Foto: © RBA Köln, Marion Mennicken
The comprehensive collection of historical and contemporary fashion at the Cologne Museum of Applied Arts (MAKK), which for reasons of conservation can only be shown in special exhibitions, is one of the most significant collections of its kind in Germany. Largely consisting of private donations, it has grown dynamically to become one of the museum’s most comprehensive and valuable collections focusing on European fashion from the 19th and 20th centuries. The late 20th and early 21st centuries are also represented with signature pieces by renowned designers. Regarding this transitional period, the museum’s current activities focus on selecting representative pieces from the diverse and fast-paced fashion production in western consumer societies. However, in the face of both a hugely differentiated market and the specific conditions applying to museum collections, this selection can hardly be all-encompassing: the museum predominantly focuses on high-end pieces by creative fashion designers and on pieces by well-known labels that can be regarded as typical examples of the major trends existing at the time of their creation.
The special exhibition ‘LOOK! Fashion Designers from A to Z ‘ presents a selection of the most significant new pieces acquired over the last few years. The time frame spans from the 1960s to the present and the concept is intentionally designed to present a subjective image of fashion: given the cyclical nature of particular fashion trends, the selected exhibits are neither presented chronologically nor in an encyclopaedic fashion. Both the huge diversity and the wealth of forms that have characterised the unabated creative force of one of humankind’s oldest applied arts are presented based on the random principle of alphabetical order of names and labels. Visitors can expect a surprising and colourful kaleidoscope that highlights aesthetic qualities and truly matches the meaning of the Greek term: applying the definition provided in Wahrigs Deutsches Wörterbuch, the exhibition is a vibrant and colourful series of images, a magical mirror reflecting the image of fashion from the last few decades in its many facets, fragments and flavours.
The dazzling and contrasting array of images includes designs and pieces from collections, prêt-à-porter and accessories by Aigner, Alexander McQueen, Bernhard Willhelm, Céline, Chanel, Christian Dior, Diane von Furstenberg, Emilio Pucci, Etro, Fendi, Gianni Versace, Givenchy, Goldpfeil, Gucci, Hermès, Irina Heemann, Issey Miyake, Jimmy Choo, JOOP!, Karl Lagerfeld for H&M, Kenzo, Lacoste, Longchamp, Louis Féraud, Manolo Blahník, Miu Miu, Moschino, Nina Ricci, Opening Ceremony, Paul Smith, Prada, QooQoo, Rena Lange, Salvatore Ferragamo, Thierry Mugler, Ungaro, Valentino, Vivienne Westwood, Walter Steiger, X’S Milano, Yves Saint Laurent and Zadig & Voltaire.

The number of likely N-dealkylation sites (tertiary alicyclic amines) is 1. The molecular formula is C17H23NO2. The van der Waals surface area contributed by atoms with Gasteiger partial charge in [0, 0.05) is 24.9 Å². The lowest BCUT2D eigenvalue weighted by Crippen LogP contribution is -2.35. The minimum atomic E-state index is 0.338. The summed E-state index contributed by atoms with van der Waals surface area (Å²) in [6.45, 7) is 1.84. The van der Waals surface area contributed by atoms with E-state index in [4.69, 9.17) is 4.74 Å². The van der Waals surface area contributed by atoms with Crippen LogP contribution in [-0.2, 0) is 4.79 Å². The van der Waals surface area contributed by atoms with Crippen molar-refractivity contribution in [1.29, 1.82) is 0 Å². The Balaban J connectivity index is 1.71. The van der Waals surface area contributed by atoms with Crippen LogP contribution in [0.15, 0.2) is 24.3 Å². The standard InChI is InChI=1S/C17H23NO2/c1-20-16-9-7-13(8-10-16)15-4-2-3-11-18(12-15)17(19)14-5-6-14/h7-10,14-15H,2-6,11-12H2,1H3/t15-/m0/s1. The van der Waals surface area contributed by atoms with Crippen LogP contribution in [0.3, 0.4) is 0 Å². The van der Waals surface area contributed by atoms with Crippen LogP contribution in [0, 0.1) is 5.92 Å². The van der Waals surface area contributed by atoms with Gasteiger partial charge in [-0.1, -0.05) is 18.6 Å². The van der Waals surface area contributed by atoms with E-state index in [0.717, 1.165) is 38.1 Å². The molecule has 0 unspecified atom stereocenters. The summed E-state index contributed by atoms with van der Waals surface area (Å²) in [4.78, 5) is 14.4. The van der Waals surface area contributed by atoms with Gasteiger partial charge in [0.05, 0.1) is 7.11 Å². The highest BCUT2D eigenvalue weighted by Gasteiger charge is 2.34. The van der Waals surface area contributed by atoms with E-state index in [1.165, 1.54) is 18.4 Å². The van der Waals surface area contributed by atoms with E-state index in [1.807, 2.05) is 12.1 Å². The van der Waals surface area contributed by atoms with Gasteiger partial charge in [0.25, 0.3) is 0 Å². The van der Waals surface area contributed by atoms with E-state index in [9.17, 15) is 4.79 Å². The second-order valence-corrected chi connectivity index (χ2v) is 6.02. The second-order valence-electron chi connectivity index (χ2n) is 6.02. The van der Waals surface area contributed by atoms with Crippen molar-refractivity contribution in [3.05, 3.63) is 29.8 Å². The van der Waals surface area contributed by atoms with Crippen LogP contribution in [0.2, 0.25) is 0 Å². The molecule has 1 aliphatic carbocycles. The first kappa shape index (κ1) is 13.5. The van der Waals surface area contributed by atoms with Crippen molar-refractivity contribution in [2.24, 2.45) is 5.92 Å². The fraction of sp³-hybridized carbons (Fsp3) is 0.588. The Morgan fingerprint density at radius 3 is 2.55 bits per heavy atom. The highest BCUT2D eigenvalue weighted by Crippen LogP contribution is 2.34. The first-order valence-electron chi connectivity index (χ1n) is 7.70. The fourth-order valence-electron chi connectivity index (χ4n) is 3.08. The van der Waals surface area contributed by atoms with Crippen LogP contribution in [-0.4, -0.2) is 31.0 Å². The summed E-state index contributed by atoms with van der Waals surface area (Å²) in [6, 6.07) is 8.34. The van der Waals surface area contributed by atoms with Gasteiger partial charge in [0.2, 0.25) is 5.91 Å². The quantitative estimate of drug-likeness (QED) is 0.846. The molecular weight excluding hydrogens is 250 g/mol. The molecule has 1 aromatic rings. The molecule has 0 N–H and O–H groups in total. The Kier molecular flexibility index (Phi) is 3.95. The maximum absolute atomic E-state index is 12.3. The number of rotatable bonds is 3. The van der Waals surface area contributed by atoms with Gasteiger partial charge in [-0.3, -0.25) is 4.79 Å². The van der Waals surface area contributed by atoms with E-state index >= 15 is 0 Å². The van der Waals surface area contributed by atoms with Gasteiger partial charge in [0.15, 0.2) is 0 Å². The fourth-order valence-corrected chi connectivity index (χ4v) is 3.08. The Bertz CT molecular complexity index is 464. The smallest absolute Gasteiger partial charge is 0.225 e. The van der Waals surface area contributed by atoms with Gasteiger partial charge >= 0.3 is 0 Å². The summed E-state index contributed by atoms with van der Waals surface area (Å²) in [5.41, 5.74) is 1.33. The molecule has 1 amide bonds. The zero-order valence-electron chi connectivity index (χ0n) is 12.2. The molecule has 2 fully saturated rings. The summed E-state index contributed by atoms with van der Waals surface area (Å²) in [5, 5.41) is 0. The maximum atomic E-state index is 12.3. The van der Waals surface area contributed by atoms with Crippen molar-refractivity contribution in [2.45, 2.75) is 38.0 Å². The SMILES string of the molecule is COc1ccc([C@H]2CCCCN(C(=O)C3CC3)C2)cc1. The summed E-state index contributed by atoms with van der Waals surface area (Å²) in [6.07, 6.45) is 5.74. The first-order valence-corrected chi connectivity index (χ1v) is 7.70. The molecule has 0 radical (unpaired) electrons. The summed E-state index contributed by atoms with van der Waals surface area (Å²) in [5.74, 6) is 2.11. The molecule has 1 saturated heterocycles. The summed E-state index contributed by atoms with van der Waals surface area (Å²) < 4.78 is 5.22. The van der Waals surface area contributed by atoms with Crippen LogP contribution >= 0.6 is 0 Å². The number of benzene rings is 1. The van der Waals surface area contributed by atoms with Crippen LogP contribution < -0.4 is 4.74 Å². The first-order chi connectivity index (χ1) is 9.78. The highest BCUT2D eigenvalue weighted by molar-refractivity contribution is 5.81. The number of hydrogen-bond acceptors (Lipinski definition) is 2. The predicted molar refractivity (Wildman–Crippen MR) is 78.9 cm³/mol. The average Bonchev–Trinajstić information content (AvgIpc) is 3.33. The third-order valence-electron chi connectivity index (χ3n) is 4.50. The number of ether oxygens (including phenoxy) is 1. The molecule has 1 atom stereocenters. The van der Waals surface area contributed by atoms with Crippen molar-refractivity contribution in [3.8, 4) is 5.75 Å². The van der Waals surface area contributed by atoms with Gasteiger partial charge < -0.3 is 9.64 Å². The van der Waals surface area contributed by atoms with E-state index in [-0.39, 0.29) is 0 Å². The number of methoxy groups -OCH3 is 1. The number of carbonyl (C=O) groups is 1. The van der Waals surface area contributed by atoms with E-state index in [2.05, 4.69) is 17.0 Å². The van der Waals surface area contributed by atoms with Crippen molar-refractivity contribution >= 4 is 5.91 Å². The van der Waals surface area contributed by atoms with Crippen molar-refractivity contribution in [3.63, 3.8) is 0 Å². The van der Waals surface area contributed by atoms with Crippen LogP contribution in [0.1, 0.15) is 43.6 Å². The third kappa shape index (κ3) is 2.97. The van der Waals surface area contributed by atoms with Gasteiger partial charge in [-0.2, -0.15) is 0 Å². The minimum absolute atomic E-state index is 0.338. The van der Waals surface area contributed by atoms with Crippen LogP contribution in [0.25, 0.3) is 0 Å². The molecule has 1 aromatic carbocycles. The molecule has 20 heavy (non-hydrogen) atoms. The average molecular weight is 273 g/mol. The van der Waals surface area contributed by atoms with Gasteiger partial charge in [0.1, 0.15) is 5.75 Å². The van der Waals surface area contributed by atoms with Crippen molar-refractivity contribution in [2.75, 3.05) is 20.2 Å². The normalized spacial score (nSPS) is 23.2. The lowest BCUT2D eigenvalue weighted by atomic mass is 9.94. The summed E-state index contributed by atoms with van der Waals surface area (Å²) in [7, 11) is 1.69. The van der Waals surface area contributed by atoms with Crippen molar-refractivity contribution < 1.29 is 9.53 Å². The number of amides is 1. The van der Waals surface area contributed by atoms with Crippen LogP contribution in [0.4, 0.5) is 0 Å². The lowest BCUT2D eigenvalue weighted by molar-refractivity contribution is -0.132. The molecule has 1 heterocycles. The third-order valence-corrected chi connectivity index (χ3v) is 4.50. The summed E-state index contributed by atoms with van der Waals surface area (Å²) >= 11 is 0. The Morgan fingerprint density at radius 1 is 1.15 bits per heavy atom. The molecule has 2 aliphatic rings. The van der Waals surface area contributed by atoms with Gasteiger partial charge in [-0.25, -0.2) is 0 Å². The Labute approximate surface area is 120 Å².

With this exhibition, the museum fulfils its mission – already defined in its founding year of 1888 – of providing the public with information on the history, development and the present state of applied arts and with the possibility of becoming aware of and of experiencing the creative potential and artistic qualities of these art forms. As an expression of design in everyday life – today referred to as ‘lifestyle’ – clothing not only illustrates the stylistic characteristics and dominant worldview of particular epochs, but also an individual’s relationship to their time and environment. Religion, worldview, aesthetics and eroticism shape fashion just as much as do social and economic conditions. However, our ‘second skin’ not only provides fundamental knowledge of an epoch’s political and societal structures or of its moral standards, but also of people’s self-confidence, their relationship to their body and their personal taste. Even as a subjective, self-determined selection and combination of pieces from the oft-standardised and heterogeneous products offered by labels or the market in general, clothing is still an innovative and creative means of individual artistic design and of deliberately shaping both one’s physique and public image. Thus, fashion is not just an artist’s fixed design, rather it is just as participatory and individual as are the members of pluralistic societies. Hardly any other form of applied art presented at the museum is as multi-layered and multi-faceted as fashion, which, just like jewellery, belongs to the products we have the most intimate relationship with. Without the human body, fashion remains incomplete, an empty, formless and lifeless shell.
Addressing this typical shortcoming of most historical fashion exhibitions, the MAKK presents a visually and sensorily appealing installation, which compensates for the unattainable and suggestive qualities of a catwalk presentation where fashion is presented on moving, living bodies, by providing greater proximity, excellent and suitable lighting, as well as the opportunity to view exhibits in a calm and tranquil environment.
The exhibition will be accompanied by a bilingual catalogue (German – English) published by E.A. Seemann Verlag.